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What's a Groovy Apache Fortress?
This sample uses Apache Groovy to wrap Apache Fortress AccessMgr and AdminMgr APIs. It provides a deep dive into advanced RBAC use cases showing a novel way of invoking its APIs. It's not a basic tutorial on the fundamentals of RBAC or Apache Fortress. There are better places for that, start with the Apache Fortress project page.
Why Apache Groovy?
It's a dynamic language running on top of the Java Virtual Machine. Its relaxed language syntactical rules allow test cases to be written quickly and with better clarity than with traditional Java code.
How This Sample Works
There's one module for adding the RBAC policy (AdminMgr), another for verifying it (AccessMgr).
Each test module uses its wrapper for invoking Apache Fortress manager APIs, in order to do the work.
- GroovyAdminMgrTests -> GroovyAdminMgr -> Apache Fortress AdminMgr
- GroovyAccessMgrTests -> GroovyAccessMgr -> Apache Fortress AccessMgr
Notice how these tests differ when written in Groovy vs Java:
Both do exactly the same thing, Groovy does it with less boilerplate, which makes the code easier to read and write. Test cases are hard enough to write, anything that makes it easier, helps.
More About the Test Cases
Apache Fortress can place dynamic constraints on roles. The idea is limiting when a particular role can be activated, under what conditions.
For more on this concept:
- Towards an Attribute-Based Role-Based Access Control System
- Adding Contextual Information to the RBAC Decision
- Designing an Authorization System: a Dialogue in Five Scenes
How To Run Test Cases
Run from within a particular Java IDE, like Netbeans, Eclipse or Intellij. Or, run them from the command line.
What Else Is Needed to Test
An operational Apache Fortress runtime using one of its supported backends: e.g. OpenLDAP or Apache Directory:
Fortress Config w/ System Properties:
Fortress config is bootstrapped in one of two ways:
Add to runtime parameters to backend:
-Dfortress.admin.user=cn=Manager,dc=example,dc=com -Dfortress.admin.pw=secret -Dfortress.config.root=ou=Config,dc=example,dc=com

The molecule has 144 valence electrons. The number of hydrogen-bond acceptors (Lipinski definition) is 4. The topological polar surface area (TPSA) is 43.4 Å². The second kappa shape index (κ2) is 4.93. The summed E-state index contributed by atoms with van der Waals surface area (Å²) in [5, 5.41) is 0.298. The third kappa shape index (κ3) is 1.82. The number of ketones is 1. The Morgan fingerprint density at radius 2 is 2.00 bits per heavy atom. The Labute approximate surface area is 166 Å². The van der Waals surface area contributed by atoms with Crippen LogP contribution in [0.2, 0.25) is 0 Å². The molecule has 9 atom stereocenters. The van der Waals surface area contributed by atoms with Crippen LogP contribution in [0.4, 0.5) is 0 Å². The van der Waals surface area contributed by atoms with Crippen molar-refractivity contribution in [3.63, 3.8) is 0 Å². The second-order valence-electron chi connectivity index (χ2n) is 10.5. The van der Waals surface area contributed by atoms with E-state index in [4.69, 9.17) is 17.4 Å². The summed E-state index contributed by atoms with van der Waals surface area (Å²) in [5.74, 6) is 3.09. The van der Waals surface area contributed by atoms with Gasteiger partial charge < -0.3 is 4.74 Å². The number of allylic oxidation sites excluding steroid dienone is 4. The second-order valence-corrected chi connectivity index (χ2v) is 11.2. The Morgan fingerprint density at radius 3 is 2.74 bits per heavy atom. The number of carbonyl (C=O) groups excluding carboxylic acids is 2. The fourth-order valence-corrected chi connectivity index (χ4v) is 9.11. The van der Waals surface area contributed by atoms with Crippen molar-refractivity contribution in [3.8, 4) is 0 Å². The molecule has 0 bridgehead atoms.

Enable an LDAP server:
a. Copy the example fortress.properties.example file.
cp src/test/resources/fortress.properties.example src/test/resources/fortress.properties
b. Edit the file:
Pick either Apache Directory or OpenLDAP server:
c. Prepare fortress for ApacheDS usage:
# This param tells fortress what type of ldap server in use: ldap.server.type=apacheds # Use value from [Set Hostname Entry]: host=localhost # ApacheDS defaults to this: port=10389 # These credentials are used for read/write access to all nodes under suffix: admin.user=uid=admin,ou=system admin.pw=secret
-- Or --
d. Prepare fortress for OpenLDAP usage:
# This param tells fortress what type of ldap server in use: ldap.server.type=openldap # Use value from [Set Hostname Entry]: host=localhost # OpenLDAP defaults to this: port=389 # These credentials are used for read/write access to all nodes under suffix: admin.user=cn=Manager,dc=example,dc=com admin.pw=secret
Setting Up Config Directory in IDE
Be sure to add to the system properties to the runtime classpath of the ide:
src/test/resources which contains the config files for fortress (if not set via sys props), ehcache and log4j.
Or, add the to the runtime config of the ide as in the System env above.
Building the sample
mvn clean install
Running groovy tests from command line
Use the uber jar from the build, located under target folder.